The USD and MYR do not make a major pair together, despite the fact that the USD is indeed the king of majors. The Malaysian Ringgit on the other hand is not even close to being a major.
The United States Dollar is the top currency in the world, backed by one of the world’s biggest, most powerful and diverse economies. One of the more interesting facts about the greenback is that more of it is held outside the US than within.
Some countries use it as their national currency officially, while others do so de-facto.
The defining traits of the US economy are:
– a mixed capitalist nature
– high productivity
– excellent infrastructure
– plentiful natural resources
Most of the oil traded around the world is bought and sold in USD. For that reason, some call the greenback “petro dollar”.
The GDP of the United States makes up some 23% of the global GDP. The GDP of the EU surpasses that of the US in purchasing power parity however. The overwhelming majority of FX trading takes place in USD too.
The Malaysian Ringgit is the representative of a very different kind of economy. The economy of Malaysia has only recently transitioned from an agricultural/commodity based model to an economy relying mostly on services and manufacturing.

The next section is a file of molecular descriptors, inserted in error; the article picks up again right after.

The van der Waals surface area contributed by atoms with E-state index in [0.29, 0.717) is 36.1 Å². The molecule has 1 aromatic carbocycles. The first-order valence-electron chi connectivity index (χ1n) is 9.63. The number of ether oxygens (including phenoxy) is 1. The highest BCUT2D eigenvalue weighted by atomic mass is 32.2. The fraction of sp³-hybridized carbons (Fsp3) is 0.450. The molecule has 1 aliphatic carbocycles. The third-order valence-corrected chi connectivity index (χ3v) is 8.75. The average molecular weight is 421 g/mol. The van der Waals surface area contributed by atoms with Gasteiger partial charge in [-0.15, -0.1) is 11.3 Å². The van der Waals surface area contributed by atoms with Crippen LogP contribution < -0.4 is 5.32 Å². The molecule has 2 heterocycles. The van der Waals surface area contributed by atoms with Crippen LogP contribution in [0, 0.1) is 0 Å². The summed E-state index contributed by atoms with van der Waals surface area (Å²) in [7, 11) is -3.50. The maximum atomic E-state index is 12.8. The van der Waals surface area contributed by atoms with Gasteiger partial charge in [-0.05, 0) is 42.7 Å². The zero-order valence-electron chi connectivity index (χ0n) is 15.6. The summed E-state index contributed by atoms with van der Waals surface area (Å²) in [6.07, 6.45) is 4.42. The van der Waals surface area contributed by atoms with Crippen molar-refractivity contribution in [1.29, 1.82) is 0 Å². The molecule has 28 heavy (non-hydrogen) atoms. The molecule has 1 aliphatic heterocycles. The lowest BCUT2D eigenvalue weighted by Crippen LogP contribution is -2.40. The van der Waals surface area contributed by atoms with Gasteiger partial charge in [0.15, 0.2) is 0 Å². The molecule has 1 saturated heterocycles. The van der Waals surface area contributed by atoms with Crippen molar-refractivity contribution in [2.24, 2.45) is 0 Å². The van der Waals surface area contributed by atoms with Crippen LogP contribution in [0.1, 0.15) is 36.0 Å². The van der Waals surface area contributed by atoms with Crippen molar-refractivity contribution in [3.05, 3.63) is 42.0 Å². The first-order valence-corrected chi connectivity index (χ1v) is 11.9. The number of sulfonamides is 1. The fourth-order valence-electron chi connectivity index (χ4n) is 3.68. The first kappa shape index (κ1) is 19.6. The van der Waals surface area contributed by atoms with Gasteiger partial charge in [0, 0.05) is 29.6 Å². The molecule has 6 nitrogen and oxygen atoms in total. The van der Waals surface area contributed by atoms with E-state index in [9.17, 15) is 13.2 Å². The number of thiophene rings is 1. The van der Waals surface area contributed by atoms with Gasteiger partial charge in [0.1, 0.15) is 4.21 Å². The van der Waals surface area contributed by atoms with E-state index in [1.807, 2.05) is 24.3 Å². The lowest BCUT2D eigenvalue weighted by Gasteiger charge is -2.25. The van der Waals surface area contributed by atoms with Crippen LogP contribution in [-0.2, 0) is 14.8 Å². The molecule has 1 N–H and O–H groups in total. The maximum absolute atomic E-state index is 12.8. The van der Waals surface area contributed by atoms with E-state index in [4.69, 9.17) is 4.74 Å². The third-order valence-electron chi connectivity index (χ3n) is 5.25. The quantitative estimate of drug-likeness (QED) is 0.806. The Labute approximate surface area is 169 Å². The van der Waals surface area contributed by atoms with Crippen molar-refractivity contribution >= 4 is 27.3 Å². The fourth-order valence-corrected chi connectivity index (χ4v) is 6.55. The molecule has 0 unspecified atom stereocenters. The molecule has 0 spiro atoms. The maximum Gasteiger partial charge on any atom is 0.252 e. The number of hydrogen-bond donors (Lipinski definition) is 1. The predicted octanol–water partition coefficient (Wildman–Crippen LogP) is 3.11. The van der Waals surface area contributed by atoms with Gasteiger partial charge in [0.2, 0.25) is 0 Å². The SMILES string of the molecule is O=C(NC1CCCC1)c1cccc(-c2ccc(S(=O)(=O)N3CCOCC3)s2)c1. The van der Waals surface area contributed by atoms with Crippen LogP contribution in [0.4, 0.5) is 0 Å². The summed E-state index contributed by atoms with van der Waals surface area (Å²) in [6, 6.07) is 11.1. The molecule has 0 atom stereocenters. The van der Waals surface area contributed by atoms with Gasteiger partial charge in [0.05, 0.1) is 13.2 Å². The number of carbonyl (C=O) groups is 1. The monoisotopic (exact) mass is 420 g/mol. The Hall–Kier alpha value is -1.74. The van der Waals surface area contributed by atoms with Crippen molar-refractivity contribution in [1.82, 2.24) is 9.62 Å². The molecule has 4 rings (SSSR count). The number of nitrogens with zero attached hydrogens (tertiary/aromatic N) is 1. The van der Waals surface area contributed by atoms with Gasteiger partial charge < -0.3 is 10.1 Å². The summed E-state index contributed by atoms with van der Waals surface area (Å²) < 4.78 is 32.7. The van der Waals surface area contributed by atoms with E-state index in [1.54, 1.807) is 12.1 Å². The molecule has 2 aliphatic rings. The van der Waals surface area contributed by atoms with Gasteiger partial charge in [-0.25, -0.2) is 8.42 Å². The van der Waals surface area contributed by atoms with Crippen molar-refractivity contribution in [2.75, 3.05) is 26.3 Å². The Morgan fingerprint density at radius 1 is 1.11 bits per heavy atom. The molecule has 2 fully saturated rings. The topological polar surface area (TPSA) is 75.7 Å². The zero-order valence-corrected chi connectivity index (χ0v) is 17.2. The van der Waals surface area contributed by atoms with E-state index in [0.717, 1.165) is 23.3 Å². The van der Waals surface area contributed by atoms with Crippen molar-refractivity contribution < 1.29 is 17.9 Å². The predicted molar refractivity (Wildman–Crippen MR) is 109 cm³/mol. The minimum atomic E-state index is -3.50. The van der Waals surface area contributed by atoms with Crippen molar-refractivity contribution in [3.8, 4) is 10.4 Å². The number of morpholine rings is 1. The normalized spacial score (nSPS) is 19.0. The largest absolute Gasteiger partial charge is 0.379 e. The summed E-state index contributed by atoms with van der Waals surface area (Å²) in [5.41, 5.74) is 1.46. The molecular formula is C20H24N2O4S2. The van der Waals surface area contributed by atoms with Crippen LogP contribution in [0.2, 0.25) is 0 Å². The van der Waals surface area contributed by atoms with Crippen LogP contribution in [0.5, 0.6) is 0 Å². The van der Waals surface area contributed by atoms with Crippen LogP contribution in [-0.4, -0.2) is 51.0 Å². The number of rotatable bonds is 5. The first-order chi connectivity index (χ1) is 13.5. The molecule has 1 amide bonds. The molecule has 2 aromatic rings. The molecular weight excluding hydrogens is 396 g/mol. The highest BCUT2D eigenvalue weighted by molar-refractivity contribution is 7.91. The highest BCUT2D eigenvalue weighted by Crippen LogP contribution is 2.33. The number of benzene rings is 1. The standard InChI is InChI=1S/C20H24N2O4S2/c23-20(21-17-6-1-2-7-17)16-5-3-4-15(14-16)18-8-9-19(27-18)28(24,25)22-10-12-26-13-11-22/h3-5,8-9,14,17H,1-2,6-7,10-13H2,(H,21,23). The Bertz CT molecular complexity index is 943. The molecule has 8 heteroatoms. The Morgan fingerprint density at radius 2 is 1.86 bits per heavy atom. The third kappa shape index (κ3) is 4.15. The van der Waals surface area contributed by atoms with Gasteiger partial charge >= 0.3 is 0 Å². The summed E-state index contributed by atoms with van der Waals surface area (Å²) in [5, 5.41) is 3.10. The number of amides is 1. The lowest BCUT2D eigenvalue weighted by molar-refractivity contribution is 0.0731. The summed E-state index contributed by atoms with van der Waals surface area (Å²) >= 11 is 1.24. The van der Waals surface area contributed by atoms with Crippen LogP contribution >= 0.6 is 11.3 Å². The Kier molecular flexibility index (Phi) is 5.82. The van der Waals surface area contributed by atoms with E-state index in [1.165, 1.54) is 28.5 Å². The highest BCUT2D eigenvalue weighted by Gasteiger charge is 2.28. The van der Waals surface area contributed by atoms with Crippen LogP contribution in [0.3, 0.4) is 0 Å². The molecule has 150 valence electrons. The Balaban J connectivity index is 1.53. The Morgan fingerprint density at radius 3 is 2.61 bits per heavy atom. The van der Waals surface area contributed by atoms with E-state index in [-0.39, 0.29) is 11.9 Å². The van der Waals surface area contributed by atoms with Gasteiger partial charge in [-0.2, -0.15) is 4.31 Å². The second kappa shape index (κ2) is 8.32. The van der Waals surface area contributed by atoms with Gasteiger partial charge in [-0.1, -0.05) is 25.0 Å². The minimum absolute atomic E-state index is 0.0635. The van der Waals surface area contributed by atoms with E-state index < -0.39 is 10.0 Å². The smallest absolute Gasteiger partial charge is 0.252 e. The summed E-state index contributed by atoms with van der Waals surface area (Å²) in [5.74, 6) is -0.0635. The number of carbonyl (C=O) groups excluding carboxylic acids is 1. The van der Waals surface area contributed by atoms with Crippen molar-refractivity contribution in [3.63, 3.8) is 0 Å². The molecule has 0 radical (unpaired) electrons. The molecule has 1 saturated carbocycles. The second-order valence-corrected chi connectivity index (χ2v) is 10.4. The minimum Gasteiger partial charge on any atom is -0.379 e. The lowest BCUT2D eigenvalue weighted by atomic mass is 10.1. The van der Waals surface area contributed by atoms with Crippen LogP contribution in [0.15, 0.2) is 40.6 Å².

Even so, it has not been immune to the various crises that shook the global economy in the last couple of decades.
What’s interesting about the MYR is that its roots are in a way shared with the USD. Both currencies have at one point had some kind of connection to the Spanish Dollar.
Both the US and Malaysia had used the Spanish Dollar as legal tender at one point or another. In Malaysia’s case, the Spanish Silver Dollar had two runs as the official currency of the country.
Introduced in 1975, the Ringgit has been rather stable, although over time it has yielded ground to the USD, in spite of the inflation that the latter went through.
Informally, the Ringgit is also known as the Malaysian Dollar.
While the economy of Malaysia is now services and manufacturing-driven, commodities still play a major role in it. The country is a major exporter of liquefied natural gas (LNG) and crude oil.
Slumping oil prices have exacted a major toll on the strength of the Ringgit against the USD.